A modal pushover analysis procedure to estimate seismic demands for unsymmetric-plan buildings

    EARTHQUAKE ENGINEERING AND STRUCTURAL DYNAMICS, Issue 8 2004
    Anil K. Chopra
    Abstract An Erratum has been published for this article in Earthquake Engng. Struct. Dyn. 2004; 33:1429. Based on structural dynamics theory, the modal pushover analysis (MPA) procedure retains the conceptual simplicity of current procedures with invariant force distribution, now common in structural engineering practice. The MPA procedure for estimating seismic demands is extended to unsymmetric-plan buildings. In the MPA procedure, the seismic demand due to individual terms in the modal expansion of the effective earthquake forces is determined by non-linear static analysis using the inertia force distribution for each mode, which for unsymmetric buildings includes two lateral forces and torque at each floor level. These ,modal' demands due to the first few terms of the modal expansion are then combined by the CQC rule to obtain an estimate of the total seismic demand for inelastic systems. When applied to elastic systems, the MPA procedure is equivalent to standard response spectrum analysis (RSA). The MPA estimates of seismic demand for torsionally-stiff and torsionally-flexible unsymmetric systems are shown to be similarly accurate as they are for the symmetric building; however, the results deteriorate for a torsionally-similarly-stiff unsymmetric-plan system and the ground motion considered because (a) elastic modes are strongly coupled, and (b) roof displacement is underestimated by the CQC modal combination rule (which would also limit accuracy of RSA for linearly elastic systems). Copyright © 2004 John Wiley & Sons, Ltd. [source]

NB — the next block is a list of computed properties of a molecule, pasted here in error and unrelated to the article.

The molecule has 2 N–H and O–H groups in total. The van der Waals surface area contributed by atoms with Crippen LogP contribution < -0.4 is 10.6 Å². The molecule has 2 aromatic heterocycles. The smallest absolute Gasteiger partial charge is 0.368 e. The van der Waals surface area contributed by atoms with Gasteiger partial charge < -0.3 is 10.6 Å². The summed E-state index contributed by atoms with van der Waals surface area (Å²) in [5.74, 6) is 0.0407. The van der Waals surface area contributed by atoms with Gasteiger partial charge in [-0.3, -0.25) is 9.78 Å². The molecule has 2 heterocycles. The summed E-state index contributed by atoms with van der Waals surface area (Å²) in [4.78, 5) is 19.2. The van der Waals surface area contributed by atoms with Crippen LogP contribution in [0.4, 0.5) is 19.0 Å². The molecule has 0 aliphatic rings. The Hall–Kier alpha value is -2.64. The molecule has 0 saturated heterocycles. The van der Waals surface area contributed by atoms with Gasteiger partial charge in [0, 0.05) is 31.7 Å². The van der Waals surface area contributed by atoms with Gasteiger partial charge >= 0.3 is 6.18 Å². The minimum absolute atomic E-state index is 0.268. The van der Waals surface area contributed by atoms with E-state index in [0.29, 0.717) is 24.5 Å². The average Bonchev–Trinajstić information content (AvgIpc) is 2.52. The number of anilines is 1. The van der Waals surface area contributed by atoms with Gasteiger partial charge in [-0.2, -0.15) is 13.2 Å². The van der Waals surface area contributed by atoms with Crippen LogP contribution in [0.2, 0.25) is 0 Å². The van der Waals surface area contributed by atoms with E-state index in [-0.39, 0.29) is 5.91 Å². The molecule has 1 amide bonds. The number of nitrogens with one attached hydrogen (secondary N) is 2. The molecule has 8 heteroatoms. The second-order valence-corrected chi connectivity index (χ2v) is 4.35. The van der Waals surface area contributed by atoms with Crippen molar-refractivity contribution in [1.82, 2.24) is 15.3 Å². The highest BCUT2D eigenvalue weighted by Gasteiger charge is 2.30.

Optimal seismic design of steel frame buildings based on life cycle cost considerations

    EARTHQUAKE ENGINEERING AND STRUCTURAL DYNAMICS, Issue 9 2003
    Min Liu
    Abstract A multi-objective optimization procedure is presented for designing steel moment resisting frame buildings within a performance-based seismic design framework. Life cycle costs are considered by treating the initial material costs and lifetime seismic damage costs as two separate objectives. Practical design/construction complexity, important but difficult to be included in initial cost analysis, is taken into due account by a proposed diversity index as another objective. Structural members are selected from a database of commercially available wide flange steel sections. Current seismic design criteria (AISC-LRFD seismic provisions and 1997 NEHRP provisions) are used to check the validity of any design alternative. Seismic performance, in terms of the maximum inter-storey drift ratio, of a code-verified design is evaluated using an equivalent single-degree-of-freedom system obtained through a static pushover analysis of the original multi-degree-of-freedom frame building. A simple genetic algorithm code is used to find a Pareto optimal design set. A numerical example of designing a five-storey perimeter steel frame building is provided using the proposed procedure. It is found that a wide range of valid design alternatives exists, from which a decision maker selects the one that balances different objectives in the most preferred way. Copyright © 2003 John Wiley & Sons, Ltd. [source]